A red-light district in Taipei is the center of an unprecedented coronavirus outbreak in Taiwan, which reported nearly 400 local cases in the past two days.
Out of 180 and 206 new COVID-19 cases reported on Saturday and Sunday respectively, 43 and 58 were from Wanhua, one of Taipei’s oldest districts. 14 cases were linked to tea shops in the district and 172 hostess bars and tea parlors have since been closed for disinfection.
There are concerns that the “invisible population” in the district, including rough sleepers, undocumented immigrants and other marginalized groups who are reluctant to seek medical help, may present a loophole in Taiwan’s infection control.
Since the cluster was first reported last Friday, Taipei mayor Ko Wen-je has imposed mandatory coronavirus tests on five groups, including workers and customers of tea parlors, people who sought medical help for fever or other respiratory symptoms in the area, local citizens, travelers and their spouses, which have been admitted to hospital for relevant symptoms.
On Sunday, the Taiwanese army deployed dozens of soldiers from the chemical warfare unit and two heavy duty trucks to disinfect the area. Working with the Environmental Protection Department, the troops spray the area with diluted bleach.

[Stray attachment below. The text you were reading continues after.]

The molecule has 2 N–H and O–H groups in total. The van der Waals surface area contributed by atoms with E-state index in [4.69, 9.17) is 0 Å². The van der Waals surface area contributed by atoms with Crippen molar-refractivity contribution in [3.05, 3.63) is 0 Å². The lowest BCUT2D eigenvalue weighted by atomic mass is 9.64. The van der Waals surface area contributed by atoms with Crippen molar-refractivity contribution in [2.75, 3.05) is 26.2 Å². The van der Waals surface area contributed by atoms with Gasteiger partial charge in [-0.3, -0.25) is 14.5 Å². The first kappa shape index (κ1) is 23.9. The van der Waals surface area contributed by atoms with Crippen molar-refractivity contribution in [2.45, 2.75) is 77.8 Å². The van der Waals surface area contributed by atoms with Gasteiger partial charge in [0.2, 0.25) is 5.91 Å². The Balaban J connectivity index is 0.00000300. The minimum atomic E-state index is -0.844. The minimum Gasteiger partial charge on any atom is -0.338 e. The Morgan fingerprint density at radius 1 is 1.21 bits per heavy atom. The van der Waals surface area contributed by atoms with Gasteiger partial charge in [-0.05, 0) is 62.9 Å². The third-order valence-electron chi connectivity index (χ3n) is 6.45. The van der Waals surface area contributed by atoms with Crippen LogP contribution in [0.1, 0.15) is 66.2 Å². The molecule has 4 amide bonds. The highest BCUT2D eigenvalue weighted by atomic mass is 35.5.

Chen Hsiu-hsi, vice dean of National Taiwan University’s Department of Public Health, attributed the latest outbreak to a new variant of the coronavirus, which is “stronger and more transmissible.” As Wanhua district is also a transportation hub, it is easier for the virus to spread.
“The authorities have raised COVID-19 restrictions to level 3, which will quickly end the latest wave of transmission,” said Chen.
It is not sufficient to put one district under lockdown and the entire country has to be placed under social distancing rules, he added. “If you target only one city, there could be another outbreak in another city. It would be a game of whac-a-mole,” he said.
Click here for Chinese version
Apple Daily’s all-new English Edition is now available on the mobile app: bit.ly/2yMMfQE
To download the latest version,
Or search Appledaily in App Store or Google Play